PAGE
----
I knew that culture is an evolving thing, constantly absorbing new beliefs and ideas until the customs of ancestors are unrecognisable to descendents. I accepted this premise under the condition that the new beliefs would have to rise organically – whatever that meant – from the imaginations of the people that formed the communities.
Upon further reflection, this struck me as odd. I thought back to all the non-Botswana African people I’d known throughout my childhood. Having attended English medium schools for the entirety of my education, and having been terrible at Setswana by virtue of having a foreign mother, my childhood was rife with a plethora of international friendships. Friends from Malawi, Zambia, Zimbabwe, Ghana, Rwanda littered my childhood and perhaps inspired the earlier sparks of pan-Africanist sentiment that would light a fire in my belly throughout adolescence.
But when I went to their homes, or had their families visit mine, one thing stood out as a unifying factor. Despite having different “home languages,” different tints to their browness, different kinks to their fros, they had one thing in common that I’d known for sure then, but somehow forgot as I got older.
They were all seriously Christian.
When I googled “Christianity in Africa,” I expected to get results that were a mixture of “ancient” history (the beginning of the Ethiopian Orthodox church, one of the world’s first churches in the 4th century) and news on the bizarre church stories of our time (eg. pastors making congregants eat grass), and I did. But I also got an opportunity to reflect on the space in between.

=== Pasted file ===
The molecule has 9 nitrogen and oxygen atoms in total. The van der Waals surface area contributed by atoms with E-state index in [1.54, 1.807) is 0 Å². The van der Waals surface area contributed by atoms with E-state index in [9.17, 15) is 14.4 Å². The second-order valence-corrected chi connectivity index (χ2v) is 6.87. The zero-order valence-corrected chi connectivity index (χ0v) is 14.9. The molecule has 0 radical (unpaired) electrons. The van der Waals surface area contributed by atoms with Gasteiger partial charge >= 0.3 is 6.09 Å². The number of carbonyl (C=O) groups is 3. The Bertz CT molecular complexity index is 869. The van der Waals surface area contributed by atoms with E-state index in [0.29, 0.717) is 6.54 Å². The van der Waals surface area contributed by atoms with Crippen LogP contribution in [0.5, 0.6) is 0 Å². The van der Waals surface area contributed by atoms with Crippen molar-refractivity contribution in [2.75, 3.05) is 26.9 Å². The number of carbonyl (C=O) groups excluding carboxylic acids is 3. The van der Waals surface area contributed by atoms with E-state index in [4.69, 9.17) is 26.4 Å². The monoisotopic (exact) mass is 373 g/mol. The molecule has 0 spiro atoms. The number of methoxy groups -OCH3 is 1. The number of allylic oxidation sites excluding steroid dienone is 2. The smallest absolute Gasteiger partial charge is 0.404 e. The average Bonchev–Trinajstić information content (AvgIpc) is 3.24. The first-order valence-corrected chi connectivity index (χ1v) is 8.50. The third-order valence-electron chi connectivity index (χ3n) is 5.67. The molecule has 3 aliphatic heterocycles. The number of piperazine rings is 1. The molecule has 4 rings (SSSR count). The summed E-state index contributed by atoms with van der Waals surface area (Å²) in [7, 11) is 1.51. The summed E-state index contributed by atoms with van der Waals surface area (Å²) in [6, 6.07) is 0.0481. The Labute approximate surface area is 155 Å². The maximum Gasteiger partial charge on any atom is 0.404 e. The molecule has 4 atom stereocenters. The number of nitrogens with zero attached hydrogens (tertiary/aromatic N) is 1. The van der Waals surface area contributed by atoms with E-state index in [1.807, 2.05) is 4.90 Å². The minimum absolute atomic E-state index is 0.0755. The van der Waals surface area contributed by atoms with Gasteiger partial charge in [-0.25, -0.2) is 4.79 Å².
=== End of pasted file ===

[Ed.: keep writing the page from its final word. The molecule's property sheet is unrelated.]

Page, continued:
Instead of dismissing this new idea because of the few centuries in between, where African practices were crushed and Christianity was introduced as a precursor to colonial oppression, I realized I might gain far more by realising that most African Christians did not do this.
The average African Christian does not exactly walk around thinking himself a product of cultural domination. He considers his faith as organic as I do the earth. It is natural to him to believe in the Christian God, and, like many Africans, he sees no evidence – besides the whiteness of the Jesus statue in his church – that Christianity was anything other than his all along.
I always thought this strange, as well as an opportunity to tout my victims-of-white-brain-washing horn into the ears of whoever would listen. But then I found out that, according to David Barrett, most of the 552 000 congregations in 11 500 denominations throughout Africa in 1995 were completely unknown in the West.
I was introduced to the term “African initiated church” and started to make connections in my mind that I should have been making all along. Africans had been “taking back” Christianity for decades and I hadn’t even noticed. I had remained stuck in my simple-minded box, still thinking of African culture in terms like BC (before Christianity) and AC (after Christianity) where the latter signified death to me.
I was refusing to see all the contradictions and hypocrisies I’d noticed in African Christians as the formation of a new Christianity. I too had been taking part in cultural trivialisation by refusing to see African culture as a living, breathing, complex thing that would not forever remain in the animal-skins and tribal-dancing of our ancestors. Our beliefs and customs hadn’t died, they’d just found new ways to live in Christianity.
How else would one explain the ZCC?